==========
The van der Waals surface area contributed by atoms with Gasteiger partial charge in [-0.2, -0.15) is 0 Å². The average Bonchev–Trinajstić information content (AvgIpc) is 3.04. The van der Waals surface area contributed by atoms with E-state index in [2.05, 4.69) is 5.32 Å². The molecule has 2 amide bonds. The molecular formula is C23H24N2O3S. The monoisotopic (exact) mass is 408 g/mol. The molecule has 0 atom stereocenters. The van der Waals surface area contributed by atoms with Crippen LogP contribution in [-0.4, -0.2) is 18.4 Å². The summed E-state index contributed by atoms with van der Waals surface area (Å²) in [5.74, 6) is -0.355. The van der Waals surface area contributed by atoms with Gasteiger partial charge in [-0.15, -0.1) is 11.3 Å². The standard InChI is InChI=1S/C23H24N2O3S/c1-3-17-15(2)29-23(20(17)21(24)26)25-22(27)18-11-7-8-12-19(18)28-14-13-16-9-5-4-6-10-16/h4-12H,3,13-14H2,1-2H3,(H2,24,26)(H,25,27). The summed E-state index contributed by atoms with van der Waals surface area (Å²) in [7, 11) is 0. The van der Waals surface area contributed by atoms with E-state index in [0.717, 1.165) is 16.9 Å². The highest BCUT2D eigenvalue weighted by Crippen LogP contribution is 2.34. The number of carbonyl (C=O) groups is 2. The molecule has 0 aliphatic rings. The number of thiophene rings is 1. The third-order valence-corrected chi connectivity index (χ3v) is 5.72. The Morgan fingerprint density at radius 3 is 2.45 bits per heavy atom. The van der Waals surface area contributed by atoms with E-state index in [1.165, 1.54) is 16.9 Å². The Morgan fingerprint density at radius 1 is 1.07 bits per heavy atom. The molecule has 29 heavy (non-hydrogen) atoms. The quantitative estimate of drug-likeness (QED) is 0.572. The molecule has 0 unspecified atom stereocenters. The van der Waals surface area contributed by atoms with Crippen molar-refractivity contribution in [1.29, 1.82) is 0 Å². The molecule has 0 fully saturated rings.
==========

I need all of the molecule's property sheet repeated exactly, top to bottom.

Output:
The van der Waals surface area contributed by atoms with Gasteiger partial charge in [-0.2, -0.15) is 0 Å². The average Bonchev–Trinajstić information content (AvgIpc) is 3.04. The van der Waals surface area contributed by atoms with E-state index in [2.05, 4.69) is 5.32 Å². The molecule has 2 amide bonds. The molecular formula is C23H24N2O3S. The monoisotopic (exact) mass is 408 g/mol. The molecule has 0 atom stereocenters. The van der Waals surface area contributed by atoms with Crippen LogP contribution in [-0.4, -0.2) is 18.4 Å². The summed E-state index contributed by atoms with van der Waals surface area (Å²) in [5.74, 6) is -0.355. The van der Waals surface area contributed by atoms with Gasteiger partial charge in [-0.15, -0.1) is 11.3 Å². The standard InChI is InChI=1S/C23H24N2O3S/c1-3-17-15(2)29-23(20(17)21(24)26)25-22(27)18-11-7-8-12-19(18)28-14-13-16-9-5-4-6-10-16/h4-12H,3,13-14H2,1-2H3,(H2,24,26)(H,25,27). The summed E-state index contributed by atoms with van der Waals surface area (Å²) in [7, 11) is 0. The van der Waals surface area contributed by atoms with E-state index in [0.717, 1.165) is 16.9 Å². The highest BCUT2D eigenvalue weighted by Crippen LogP contribution is 2.34. The number of carbonyl (C=O) groups is 2. The molecule has 0 aliphatic rings. The number of thiophene rings is 1. The third-order valence-corrected chi connectivity index (χ3v) is 5.72. The Morgan fingerprint density at radius 3 is 2.45 bits per heavy atom. The van der Waals surface area contributed by atoms with E-state index in [1.165, 1.54) is 16.9 Å². The Morgan fingerprint density at radius 1 is 1.07 bits per heavy atom. The molecule has 29 heavy (non-hydrogen) atoms. The quantitative estimate of drug-likeness (QED) is 0.572. The molecule has 0 unspecified atom stereocenters. The van der Waals surface area contributed by atoms with Crippen molar-refractivity contribution in [1.29, 1.82) is 0 Å². The molecule has 0 fully saturated rings.